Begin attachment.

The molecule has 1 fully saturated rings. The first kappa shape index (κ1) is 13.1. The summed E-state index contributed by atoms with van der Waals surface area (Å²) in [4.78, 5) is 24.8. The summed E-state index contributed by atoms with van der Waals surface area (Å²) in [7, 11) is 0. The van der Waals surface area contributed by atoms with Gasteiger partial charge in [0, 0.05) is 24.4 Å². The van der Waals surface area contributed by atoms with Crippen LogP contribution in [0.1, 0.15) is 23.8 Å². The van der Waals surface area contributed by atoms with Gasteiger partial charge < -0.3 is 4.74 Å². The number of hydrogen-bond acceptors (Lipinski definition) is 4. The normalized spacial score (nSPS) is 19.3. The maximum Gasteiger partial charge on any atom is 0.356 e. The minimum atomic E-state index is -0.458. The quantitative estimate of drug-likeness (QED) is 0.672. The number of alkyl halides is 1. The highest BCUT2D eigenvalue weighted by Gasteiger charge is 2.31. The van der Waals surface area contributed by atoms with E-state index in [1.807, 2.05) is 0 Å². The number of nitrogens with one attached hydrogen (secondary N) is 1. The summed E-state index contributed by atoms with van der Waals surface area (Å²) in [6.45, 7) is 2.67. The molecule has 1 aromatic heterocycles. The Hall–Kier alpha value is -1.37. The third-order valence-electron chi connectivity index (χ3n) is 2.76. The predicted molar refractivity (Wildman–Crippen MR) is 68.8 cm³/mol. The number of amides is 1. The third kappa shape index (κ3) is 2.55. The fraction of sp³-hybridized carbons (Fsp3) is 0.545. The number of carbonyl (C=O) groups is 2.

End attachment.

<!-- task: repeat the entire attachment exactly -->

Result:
The molecule has 1 fully saturated rings. The first kappa shape index (κ1) is 13.1. The summed E-state index contributed by atoms with van der Waals surface area (Å²) in [4.78, 5) is 24.8. The summed E-state index contributed by atoms with van der Waals surface area (Å²) in [7, 11) is 0. The van der Waals surface area contributed by atoms with Gasteiger partial charge in [0, 0.05) is 24.4 Å². The van der Waals surface area contributed by atoms with Crippen LogP contribution in [0.1, 0.15) is 23.8 Å². The van der Waals surface area contributed by atoms with Gasteiger partial charge < -0.3 is 4.74 Å². The number of hydrogen-bond acceptors (Lipinski definition) is 4. The normalized spacial score (nSPS) is 19.3. The maximum Gasteiger partial charge on any atom is 0.356 e. The minimum atomic E-state index is -0.458. The quantitative estimate of drug-likeness (QED) is 0.672. The number of alkyl halides is 1. The highest BCUT2D eigenvalue weighted by Gasteiger charge is 2.31. The van der Waals surface area contributed by atoms with E-state index in [1.807, 2.05) is 0 Å². The number of nitrogens with one attached hydrogen (secondary N) is 1. The summed E-state index contributed by atoms with van der Waals surface area (Å²) in [6.45, 7) is 2.67. The molecule has 1 aromatic heterocycles. The Hall–Kier alpha value is -1.37. The third-order valence-electron chi connectivity index (χ3n) is 2.76. The predicted molar refractivity (Wildman–Crippen MR) is 68.8 cm³/mol. The number of amides is 1. The third kappa shape index (κ3) is 2.55. The fraction of sp³-hybridized carbons (Fsp3) is 0.545. The number of carbonyl (C=O) groups is 2.